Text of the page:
In accordance with the present invention, residual one or ones of the bandwidths for short distance can be allocated to some of the long-distance optical communication subscriber terminal units. Therefore, residual one or ones of the bandwidths for short distance, which would not be utilized in the prior art, can be utilized, thus improving the bandwidth usability.

BRIEF DESCRIPTION OF THE DRAWINGS

The objects and features of the present invention will become more apparent from consideration of the following detailed description taken in conjunction with the accompanying drawings in which:

FIG. 1 is a schematic block diagram showing the configuration of a GE-PON, or optical access, system, including an OLT in accordance with an illustrative embodiment of the present invention;

FIGS. 2A and 2B conceptually show bandwidths for use in the illustrative embodiment shown in FIG. 1 useful for understanding how the bandwidths are allocated to ONUs;

FIG. 3 is a schematic block diagram showing the configuration of the OLT in accordance with the illustrative embodiment;

FIG. 4 shows in a graph an example of middle-distance boundary calculation model representing the relationship of allocated bandwidths with respect to OLT-ONU distance;

FIG. 5 conceptually shows an example of time required for a process of additionally allocating a bandwidth to a middle-distance ONU;

FIG. 6 conceptually shows in a timing chart an example of communication between the OLT and the ONU for adding the bandwidth to a middle-distance ONU;

FIGS. 7 and 8 are a flowchart useful for understanding a process, operated by the OLT in accordance with the embodiment, of allocating a residual, bandwidth for short distance to the middle-distance ONU; and

FIG. 9 is a sequence chart useful for understanding conventional communications between an OLT and ONUs on bandwidths for up-stream direction.

DESCRIPTION OF THE PREFERRED EMBODIMENT

Now, a preferred embodiment of the present invention will be described in detail with reference to accompanying drawings. In the figures, the components and elements are merely schematically depicted to the extent that the present invention can be sufficiently understood. Therefore, the present invention is not to be restrictively comprehended only by the illustrated embodiment. In the description and drawings, like components and elements are designated with the same reference numerals, and repetitive descriptions thereon will be refrained from.

FIG. 1 shows, as an example of time division multiplex-passive optical network (TDM-PON) system, a GE-PON (Gigabit Ethernet (trademark)-PON) system 100 in accordance with the illustrative embodiment, which includes an optical line terminal (OLT) 10 connected to a plurality of optical network units (ONUs), generally 50, through an optical coupler 80 by optical fiber cables 54 and 54 a, 54 b, 54 e. For illustration purpose only, FIG. 1 shows those cables not in proportional in length to optical fiber cables included in GE-PON systems applied in practice. The numbers of the ONUs and optical fiber cables are also illustrative. The present invention may not be restricted to those specific lengths and numbers.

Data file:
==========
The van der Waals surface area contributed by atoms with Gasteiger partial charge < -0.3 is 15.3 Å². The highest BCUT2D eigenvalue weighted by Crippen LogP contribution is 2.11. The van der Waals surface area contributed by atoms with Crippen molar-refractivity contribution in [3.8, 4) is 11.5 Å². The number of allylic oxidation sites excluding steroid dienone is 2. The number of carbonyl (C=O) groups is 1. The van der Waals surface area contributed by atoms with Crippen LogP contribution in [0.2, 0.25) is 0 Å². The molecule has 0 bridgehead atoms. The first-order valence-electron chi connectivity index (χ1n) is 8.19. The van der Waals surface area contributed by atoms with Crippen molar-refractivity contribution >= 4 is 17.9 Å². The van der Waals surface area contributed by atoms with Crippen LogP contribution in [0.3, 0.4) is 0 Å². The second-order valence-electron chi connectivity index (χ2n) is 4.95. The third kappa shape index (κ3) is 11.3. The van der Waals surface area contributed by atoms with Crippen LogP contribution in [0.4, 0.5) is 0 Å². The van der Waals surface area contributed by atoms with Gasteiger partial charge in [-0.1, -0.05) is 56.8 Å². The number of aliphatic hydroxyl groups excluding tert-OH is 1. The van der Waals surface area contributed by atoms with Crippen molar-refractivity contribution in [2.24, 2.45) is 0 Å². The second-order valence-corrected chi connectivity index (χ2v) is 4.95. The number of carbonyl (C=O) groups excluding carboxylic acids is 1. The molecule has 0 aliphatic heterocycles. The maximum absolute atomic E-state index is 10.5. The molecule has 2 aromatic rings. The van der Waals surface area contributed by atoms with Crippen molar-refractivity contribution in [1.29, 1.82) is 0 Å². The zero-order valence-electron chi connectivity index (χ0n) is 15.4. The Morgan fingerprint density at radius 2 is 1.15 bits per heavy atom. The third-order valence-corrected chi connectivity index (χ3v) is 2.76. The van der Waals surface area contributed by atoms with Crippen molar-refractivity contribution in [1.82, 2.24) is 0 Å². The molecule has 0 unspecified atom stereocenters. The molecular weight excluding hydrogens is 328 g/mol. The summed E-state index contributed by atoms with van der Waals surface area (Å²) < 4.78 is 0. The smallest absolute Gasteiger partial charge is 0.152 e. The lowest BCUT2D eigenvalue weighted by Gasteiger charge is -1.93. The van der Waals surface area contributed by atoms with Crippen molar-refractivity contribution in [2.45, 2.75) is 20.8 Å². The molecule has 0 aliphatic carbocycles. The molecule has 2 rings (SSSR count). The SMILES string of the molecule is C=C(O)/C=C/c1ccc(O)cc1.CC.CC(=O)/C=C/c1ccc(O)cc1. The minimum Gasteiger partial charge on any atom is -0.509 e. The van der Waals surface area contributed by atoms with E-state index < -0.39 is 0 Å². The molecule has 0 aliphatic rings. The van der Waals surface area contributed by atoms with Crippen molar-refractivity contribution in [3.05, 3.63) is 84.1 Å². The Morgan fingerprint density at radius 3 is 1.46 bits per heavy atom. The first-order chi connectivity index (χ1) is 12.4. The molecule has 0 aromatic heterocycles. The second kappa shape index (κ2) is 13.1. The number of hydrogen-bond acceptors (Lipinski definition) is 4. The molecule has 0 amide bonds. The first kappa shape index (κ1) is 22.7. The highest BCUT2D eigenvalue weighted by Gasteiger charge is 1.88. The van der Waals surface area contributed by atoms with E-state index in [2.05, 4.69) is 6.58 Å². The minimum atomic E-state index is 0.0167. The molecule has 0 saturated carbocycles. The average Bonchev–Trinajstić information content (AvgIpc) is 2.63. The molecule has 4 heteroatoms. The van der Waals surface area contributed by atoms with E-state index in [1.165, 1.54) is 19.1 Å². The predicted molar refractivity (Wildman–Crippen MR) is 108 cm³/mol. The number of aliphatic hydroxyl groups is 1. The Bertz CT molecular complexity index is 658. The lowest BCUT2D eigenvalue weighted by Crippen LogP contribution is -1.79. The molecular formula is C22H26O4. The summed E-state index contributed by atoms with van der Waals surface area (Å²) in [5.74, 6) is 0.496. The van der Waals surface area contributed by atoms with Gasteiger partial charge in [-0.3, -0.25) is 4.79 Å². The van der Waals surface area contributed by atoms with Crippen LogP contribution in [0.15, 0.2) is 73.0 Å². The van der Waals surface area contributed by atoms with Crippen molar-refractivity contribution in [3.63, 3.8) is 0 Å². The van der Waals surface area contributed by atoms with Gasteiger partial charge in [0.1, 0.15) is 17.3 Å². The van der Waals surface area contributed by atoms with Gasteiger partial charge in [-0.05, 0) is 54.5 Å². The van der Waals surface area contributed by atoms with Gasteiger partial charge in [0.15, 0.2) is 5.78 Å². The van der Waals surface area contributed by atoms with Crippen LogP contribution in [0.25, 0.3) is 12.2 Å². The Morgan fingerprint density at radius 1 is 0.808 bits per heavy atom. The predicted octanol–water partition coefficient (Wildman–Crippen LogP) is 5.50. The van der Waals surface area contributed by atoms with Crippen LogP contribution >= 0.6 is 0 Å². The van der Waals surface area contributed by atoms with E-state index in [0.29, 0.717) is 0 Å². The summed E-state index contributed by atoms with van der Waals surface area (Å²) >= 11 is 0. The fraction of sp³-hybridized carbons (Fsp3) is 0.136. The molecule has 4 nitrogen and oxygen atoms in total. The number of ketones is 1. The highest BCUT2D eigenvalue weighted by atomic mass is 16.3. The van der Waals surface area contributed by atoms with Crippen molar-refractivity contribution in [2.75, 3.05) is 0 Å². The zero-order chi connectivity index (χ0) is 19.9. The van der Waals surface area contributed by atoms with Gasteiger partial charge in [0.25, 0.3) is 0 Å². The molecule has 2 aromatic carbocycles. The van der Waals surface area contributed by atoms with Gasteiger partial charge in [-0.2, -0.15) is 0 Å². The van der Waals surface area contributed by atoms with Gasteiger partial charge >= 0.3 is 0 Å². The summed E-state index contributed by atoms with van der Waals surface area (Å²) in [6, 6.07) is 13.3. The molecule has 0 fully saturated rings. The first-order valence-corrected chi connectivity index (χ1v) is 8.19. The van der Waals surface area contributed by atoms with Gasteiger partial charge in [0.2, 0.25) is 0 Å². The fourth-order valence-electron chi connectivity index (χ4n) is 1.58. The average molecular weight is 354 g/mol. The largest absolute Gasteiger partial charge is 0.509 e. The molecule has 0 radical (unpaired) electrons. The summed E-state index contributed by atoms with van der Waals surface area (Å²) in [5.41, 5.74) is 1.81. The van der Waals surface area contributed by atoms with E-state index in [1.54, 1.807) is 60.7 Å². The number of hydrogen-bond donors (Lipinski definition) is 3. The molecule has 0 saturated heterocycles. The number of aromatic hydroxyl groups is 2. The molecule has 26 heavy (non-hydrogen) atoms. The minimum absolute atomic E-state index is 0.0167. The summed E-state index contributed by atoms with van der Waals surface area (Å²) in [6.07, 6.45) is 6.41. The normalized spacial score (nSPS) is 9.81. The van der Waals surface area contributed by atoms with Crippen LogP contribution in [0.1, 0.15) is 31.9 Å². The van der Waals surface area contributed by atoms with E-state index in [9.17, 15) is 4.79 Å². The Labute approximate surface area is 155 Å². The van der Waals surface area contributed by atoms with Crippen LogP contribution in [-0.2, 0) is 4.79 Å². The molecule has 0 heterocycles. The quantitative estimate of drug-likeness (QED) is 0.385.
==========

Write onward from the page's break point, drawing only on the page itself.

The OLT 10 is a kind of optical communication unit arranged in a central office as a base station of a communication carrier, and is connected to ONUs 50 a, 50 b, . . . , 50 e via the optical coupler 80 by the optical fiber cables 54, 54 a, . . . 54 e. The ONUs 50 a, 50 b, . . . , 50 e are another kind of optical communication units located in subscriber premises as terminator units. In the embodiment, the ONUs 50 a, 50 b and 50 c are located relatively at short distances from the OLT 10, and may generally be referred to as short-distance ONUs 15. The ONUs 50 d and 50 e are at middle and long distances from the OLT 10, and may generally be referred to as middle- and long-distance ONUs 52M and 52L, respectively, and both called long-distance ONUs 52 in generic. Those ONUs, sometimes designated generally with a reference numeral 50, may be interconnected to respective subscriber terminal personal computers, not shown, operable by subscribers.

The OLT 10 is connected by a communication line 76 to a telecommunications network, preferably an Internet protocol (IP) network 70, such as a wide area network (WAN) or the Internet. The subscribers can operate their subscriber terminal personal computers, acting as clients, to thereby acquire requested information through the ONU 50, the optical coupler 80 and the OLT 10 over the network 70 from a server, not shown. In the instant illustrative embodiment, the OLT 10 may be of a bit rate of 10 Gbps, and the GE-PON system 100 may be an optical access system.